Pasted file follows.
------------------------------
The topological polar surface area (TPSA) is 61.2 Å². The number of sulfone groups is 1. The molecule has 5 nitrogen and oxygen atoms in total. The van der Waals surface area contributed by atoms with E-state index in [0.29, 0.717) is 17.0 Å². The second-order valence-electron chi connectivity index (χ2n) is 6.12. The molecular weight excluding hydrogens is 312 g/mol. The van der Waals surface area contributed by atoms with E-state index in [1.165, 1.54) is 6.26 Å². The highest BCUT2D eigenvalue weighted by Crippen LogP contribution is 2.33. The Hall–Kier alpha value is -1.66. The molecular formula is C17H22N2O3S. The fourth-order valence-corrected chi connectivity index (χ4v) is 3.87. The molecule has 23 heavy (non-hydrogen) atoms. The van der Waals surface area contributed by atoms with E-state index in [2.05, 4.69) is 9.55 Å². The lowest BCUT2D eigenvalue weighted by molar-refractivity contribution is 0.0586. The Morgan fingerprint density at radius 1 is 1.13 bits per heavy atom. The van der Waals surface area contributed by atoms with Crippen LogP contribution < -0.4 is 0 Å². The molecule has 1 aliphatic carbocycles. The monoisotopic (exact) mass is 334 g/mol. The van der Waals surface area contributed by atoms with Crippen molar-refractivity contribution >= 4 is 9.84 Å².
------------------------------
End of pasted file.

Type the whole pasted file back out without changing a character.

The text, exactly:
The topological polar surface area (TPSA) is 61.2 Å². The number of sulfone groups is 1. The molecule has 5 nitrogen and oxygen atoms in total. The van der Waals surface area contributed by atoms with E-state index in [0.29, 0.717) is 17.0 Å². The second-order valence-electron chi connectivity index (χ2n) is 6.12. The molecular weight excluding hydrogens is 312 g/mol. The van der Waals surface area contributed by atoms with E-state index in [1.165, 1.54) is 6.26 Å². The highest BCUT2D eigenvalue weighted by Crippen LogP contribution is 2.33. The Hall–Kier alpha value is -1.66. The molecular formula is C17H22N2O3S. The fourth-order valence-corrected chi connectivity index (χ4v) is 3.87. The molecule has 23 heavy (non-hydrogen) atoms. The van der Waals surface area contributed by atoms with E-state index in [2.05, 4.69) is 9.55 Å². The lowest BCUT2D eigenvalue weighted by molar-refractivity contribution is 0.0586. The Morgan fingerprint density at radius 1 is 1.13 bits per heavy atom. The van der Waals surface area contributed by atoms with Crippen LogP contribution < -0.4 is 0 Å². The molecule has 1 aliphatic carbocycles. The monoisotopic (exact) mass is 334 g/mol. The van der Waals surface area contributed by atoms with Crippen molar-refractivity contribution >= 4 is 9.84 Å².